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The charm of a garden bell

Enjoyable all four seasons of the year, bells add both visual and aural advantages to the landscape. Spotted against a green background, bells capture the eye and focus the attention. Sounded in the stillness of nature, bells concentrate the mind and quiet one’s thoughts. Bells are a charming, nostalgic, and sensory addition to home and professional gardens the world over.

Imagine creating a tranquil, healing space among scrambling vines and fluttering leaves, where the low toll of a bell slowly dissipates in the dappled light. A bell’s reverberations bring security, awareness, and peace to outdoor meditation or yoga.

Bells can also lend a refined formality or a casual ease to gardens, depending on their installation. Set as a focal point at the termination of a linear path, a bell takes on the reverence of an antiquity. Covered under an arch or roof, the bell looks sacred. Suspended from an arbor or shepherd’s hook, the bell adds a touch of whimsy and playfulness.

A cast iron bell hangs in garden landscape

Image: A cast iron bell in russet tones hangs within a circular concrete mount alongside a stone path that cuts through a woodland garden.

Garden bells can also be the fulcrum of family traditions, like literally ringing in the New Year from your own backyard. They can be at the center of the main outdoor gathering space or tucked into a hidden alcove along a winding wooded trail. There is a bell perfect for all gardens, both large and small, both formal and casual.

Section image: Orange and black butterflies rest on a garden wall-mounted bell with verdigris patina.

How to display a bell outdoors

If you have a bell and are contemplating making it a feature of the garden, first assess the current condition and provenance of the bell. Exposure to rain, ice, and heat will likely alter the patina of a bronze, brass, or iron bell as the alloy ages and weathers over time. 

To slow this process, consider placing your bell in a sheltered or covered place, whether under the eaves of a roof or within a purpose-built garden structure like a gazebo or pergola. Bells of historic or cultural significance will likely need considered protection from the elements. An antique farm bell or a bell reclaimed from a local school or church might not require as much attentive care as a centuries-old bell.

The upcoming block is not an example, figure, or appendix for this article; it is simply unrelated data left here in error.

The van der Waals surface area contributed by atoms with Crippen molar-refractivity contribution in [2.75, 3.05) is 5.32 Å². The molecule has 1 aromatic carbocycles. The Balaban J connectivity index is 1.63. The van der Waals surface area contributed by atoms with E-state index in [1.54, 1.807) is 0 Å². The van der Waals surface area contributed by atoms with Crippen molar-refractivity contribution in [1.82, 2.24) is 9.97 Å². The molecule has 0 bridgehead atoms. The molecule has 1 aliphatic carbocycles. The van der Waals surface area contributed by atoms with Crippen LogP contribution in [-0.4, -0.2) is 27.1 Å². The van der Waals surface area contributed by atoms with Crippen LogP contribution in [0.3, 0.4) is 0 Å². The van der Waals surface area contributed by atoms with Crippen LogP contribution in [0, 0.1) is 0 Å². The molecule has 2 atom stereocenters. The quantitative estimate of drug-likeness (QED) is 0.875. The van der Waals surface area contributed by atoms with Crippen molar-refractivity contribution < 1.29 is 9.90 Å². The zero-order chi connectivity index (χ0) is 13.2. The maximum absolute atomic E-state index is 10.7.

Bell hangs from a stand in a tropical garden

Image: A weathered bell hangs from a simple wood and metal structure within a tropical garden setting.

Next, decide where in the landscape or garden the bell should be placed for maximum enjoyment. Do you want the bell right next to the patio so that it can be easily rung? Or do you want to happen upon the bell as you stroll down a garden path? You’re only limited by your imagination. Here are some areas you might consider:

  • At the focal point of a garden path or vista
  • At the center of a square or round courtyard
  • As a foil to another large sculptural or architectural element
  • Along a wall, where the sound may reverberate and bounce back into the garden
  • At the top of a hill or incline, where the sound may resonate farther
  • Next to a pond or stream, where the sound may be carried across the water
  • Centered within the viewpoint of a house window or door
  • In an overlooked area to draw attention and add interest
  • Within an area of finely-textured plants, contrasting against the smooth bronze
  • Over a difficult-to-plant area, like deep shade, the base of a tree, or concrete

Once you’ve decided the ideal placement, it’s time to determine how to mount or display the bell. From easy-to-install shepherd’s hooks and tubular steel to more ornate stands and structures, you can install a bell in any way that best suits your vision, location, and budget.

Section image: A traditional bonshō bell hangs within a pavilion next to a tranquil lake at the Nikka Yuko Japanese Garden in Lethbridge, Alberta, Canada.

Tips on garden bell maintenance

Bronze and iron are tough, weather-resistant alloys, but that doesn’t mean they’re indestructible. Bells in the garden will need some care and looking-after to make sure they appear and sound as desired.

When possible, bells should be protected from the harsh elements. Gently buff away any grime or residue with a soft cloth seasonally or as you notice buildup, using non-chlorinated water when necessary. Dust away spider webs or other evidence of creatures turning your bell into a habitat. 

If water doesn’t bead of a bronze bell, you might consider using a simple, clear paste wax to buff over the bell’s surface, further protecting it from harmful oxidation. Look for a wax specifically engineered for outdoor bronze sculptures. Car wax should never be used. Follow manufacturer directions.

Each year, check to make sure all the bell’s fittings and supports are in good, workable condition. If wood or other metal is used in the bell’s stand or display, ensure rot or rust hasn’t set in, taking care to replace any parts that might risk the bell’s secure mounting.

With these simple tips, you can keep your bell ringing and delighting in the garden for generations to come.

Section image: A bell hangs underneath the eaves of the central hall in the Daigoji temple complex in Kyoto, Japan, against a background of autumnal leaves.